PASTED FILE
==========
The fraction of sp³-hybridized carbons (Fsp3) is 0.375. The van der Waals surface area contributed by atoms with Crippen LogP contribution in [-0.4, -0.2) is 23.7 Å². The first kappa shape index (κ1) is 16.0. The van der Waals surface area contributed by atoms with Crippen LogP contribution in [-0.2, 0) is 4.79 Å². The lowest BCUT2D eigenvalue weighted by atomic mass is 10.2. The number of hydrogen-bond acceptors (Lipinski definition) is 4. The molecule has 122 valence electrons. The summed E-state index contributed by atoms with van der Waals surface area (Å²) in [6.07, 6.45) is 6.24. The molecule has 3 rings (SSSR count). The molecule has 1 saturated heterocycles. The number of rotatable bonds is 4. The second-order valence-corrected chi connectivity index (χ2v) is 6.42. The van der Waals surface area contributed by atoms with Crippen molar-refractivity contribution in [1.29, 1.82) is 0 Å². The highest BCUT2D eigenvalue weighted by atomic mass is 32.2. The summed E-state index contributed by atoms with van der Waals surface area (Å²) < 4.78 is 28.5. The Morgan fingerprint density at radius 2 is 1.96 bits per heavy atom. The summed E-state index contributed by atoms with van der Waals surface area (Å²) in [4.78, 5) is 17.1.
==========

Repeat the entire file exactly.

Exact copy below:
The fraction of sp³-hybridized carbons (Fsp3) is 0.375. The van der Waals surface area contributed by atoms with Crippen LogP contribution in [-0.4, -0.2) is 23.7 Å². The first kappa shape index (κ1) is 16.0. The van der Waals surface area contributed by atoms with Crippen LogP contribution in [-0.2, 0) is 4.79 Å². The lowest BCUT2D eigenvalue weighted by atomic mass is 10.2. The number of hydrogen-bond acceptors (Lipinski definition) is 4. The molecule has 122 valence electrons. The summed E-state index contributed by atoms with van der Waals surface area (Å²) in [6.07, 6.45) is 6.24. The molecule has 3 rings (SSSR count). The molecule has 1 saturated heterocycles. The number of rotatable bonds is 4. The second-order valence-corrected chi connectivity index (χ2v) is 6.42. The van der Waals surface area contributed by atoms with Crippen molar-refractivity contribution in [1.29, 1.82) is 0 Å². The highest BCUT2D eigenvalue weighted by atomic mass is 32.2. The summed E-state index contributed by atoms with van der Waals surface area (Å²) < 4.78 is 28.5. The Morgan fingerprint density at radius 2 is 1.96 bits per heavy atom. The summed E-state index contributed by atoms with van der Waals surface area (Å²) in [4.78, 5) is 17.1.